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The Medium Is the Message

Olivier Schrauwen’s Arsène Schrauwen beyond Expectations of Autobiography, Colonial History and the Graphic Novel

Benoît Crucifix and Gert Meesters


This article proposes a close reading of Olivier Schrauwen’s Arsène Schrauwen, focusing on the various cultural discourses that it engages with, and particularly its ironical self-positioning within the field of comics. First of all, Schrauwen playfully questions the entrenchment of autobiography in the contemporary graphic novel by presenting a wholly fantasised adventure as biographical family history. This play with generic expectations is continued through Schrauwen’s reliance on the tropes of the adventure story and its figuration of the voyage. Arsène Schrauwen also draws on stereotypical images of both Belgium and the Belgian Congo and integrates them into a grotesque narrative so as to question the supposed unicity of the individual and colonial bodies. Last but not least, the book displays a highly self-reflexive approach to comics storytelling, building on a legacy from Flemish comics in order to play with reading conventions, graphic enunciation and abstraction, thereby thematising the perception of the main character.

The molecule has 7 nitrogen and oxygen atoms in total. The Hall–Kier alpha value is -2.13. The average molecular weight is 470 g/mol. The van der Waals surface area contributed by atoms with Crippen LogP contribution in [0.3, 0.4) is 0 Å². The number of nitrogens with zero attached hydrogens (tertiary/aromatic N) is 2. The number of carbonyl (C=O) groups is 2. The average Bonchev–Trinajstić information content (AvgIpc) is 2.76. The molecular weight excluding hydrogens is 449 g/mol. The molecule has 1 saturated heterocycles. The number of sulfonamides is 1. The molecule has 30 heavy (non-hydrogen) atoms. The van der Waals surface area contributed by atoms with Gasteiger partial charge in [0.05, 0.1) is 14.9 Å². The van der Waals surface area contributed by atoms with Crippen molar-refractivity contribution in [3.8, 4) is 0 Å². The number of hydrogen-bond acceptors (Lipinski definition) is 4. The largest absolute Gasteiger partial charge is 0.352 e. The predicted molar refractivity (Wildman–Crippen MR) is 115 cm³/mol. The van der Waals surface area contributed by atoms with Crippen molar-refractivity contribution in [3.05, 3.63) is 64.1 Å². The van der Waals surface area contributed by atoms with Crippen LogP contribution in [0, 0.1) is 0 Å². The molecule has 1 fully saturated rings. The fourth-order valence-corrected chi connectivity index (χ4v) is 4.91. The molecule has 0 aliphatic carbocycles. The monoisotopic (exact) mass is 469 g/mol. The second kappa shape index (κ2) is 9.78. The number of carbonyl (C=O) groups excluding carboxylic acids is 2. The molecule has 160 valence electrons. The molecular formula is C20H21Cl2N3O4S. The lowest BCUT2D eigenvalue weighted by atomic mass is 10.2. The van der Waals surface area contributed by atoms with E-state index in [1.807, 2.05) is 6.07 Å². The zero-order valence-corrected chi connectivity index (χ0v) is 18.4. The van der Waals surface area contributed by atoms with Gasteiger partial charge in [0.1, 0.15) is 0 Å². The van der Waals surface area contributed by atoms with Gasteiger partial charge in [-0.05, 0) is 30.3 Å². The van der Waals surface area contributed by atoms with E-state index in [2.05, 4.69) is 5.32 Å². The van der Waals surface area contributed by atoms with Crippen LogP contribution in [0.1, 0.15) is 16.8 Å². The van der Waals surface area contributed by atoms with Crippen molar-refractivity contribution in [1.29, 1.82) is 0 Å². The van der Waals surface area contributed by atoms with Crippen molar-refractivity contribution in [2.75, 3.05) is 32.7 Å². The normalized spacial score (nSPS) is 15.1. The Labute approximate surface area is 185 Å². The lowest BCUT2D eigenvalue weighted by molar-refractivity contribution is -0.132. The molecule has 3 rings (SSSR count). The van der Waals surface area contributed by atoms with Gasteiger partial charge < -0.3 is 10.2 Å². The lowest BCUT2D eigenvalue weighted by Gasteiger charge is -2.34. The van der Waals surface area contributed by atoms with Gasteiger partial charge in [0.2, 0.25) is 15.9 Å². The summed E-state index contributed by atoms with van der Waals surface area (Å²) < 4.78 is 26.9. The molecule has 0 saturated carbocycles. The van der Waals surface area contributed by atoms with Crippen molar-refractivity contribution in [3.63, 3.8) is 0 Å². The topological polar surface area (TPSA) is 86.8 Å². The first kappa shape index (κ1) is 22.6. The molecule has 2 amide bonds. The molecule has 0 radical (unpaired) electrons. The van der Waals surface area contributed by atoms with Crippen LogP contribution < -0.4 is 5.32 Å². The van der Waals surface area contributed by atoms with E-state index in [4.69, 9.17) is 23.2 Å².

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Gert Meesters, David Miranda-Barreiro, and Jakob Dittmar

Philippe Delisle and Benoît Glaude, Jijé: L'Autre père de la BD franco-belge (Montrouge, France: PLG, 2019). 180 pp. ISBN: 9782917837337 (€15)

Nhora Lucía Serrano, ed., Immigrants and Comics: Graphic Spaces of Remembrance, Transaction, and Mimesis (New York: Routledge, 2021). 268 pp. ISBN: 9781138186156 (Hardback: £120; e-book: £27.74)

Johannes C. P. Schmid, Frames and Framing in Documentary Comics (London: Palgrave Studies in Comics and Graphic Novels, 2021). 292 pp. ISBN: 9783030633035 (e-book: £43.99)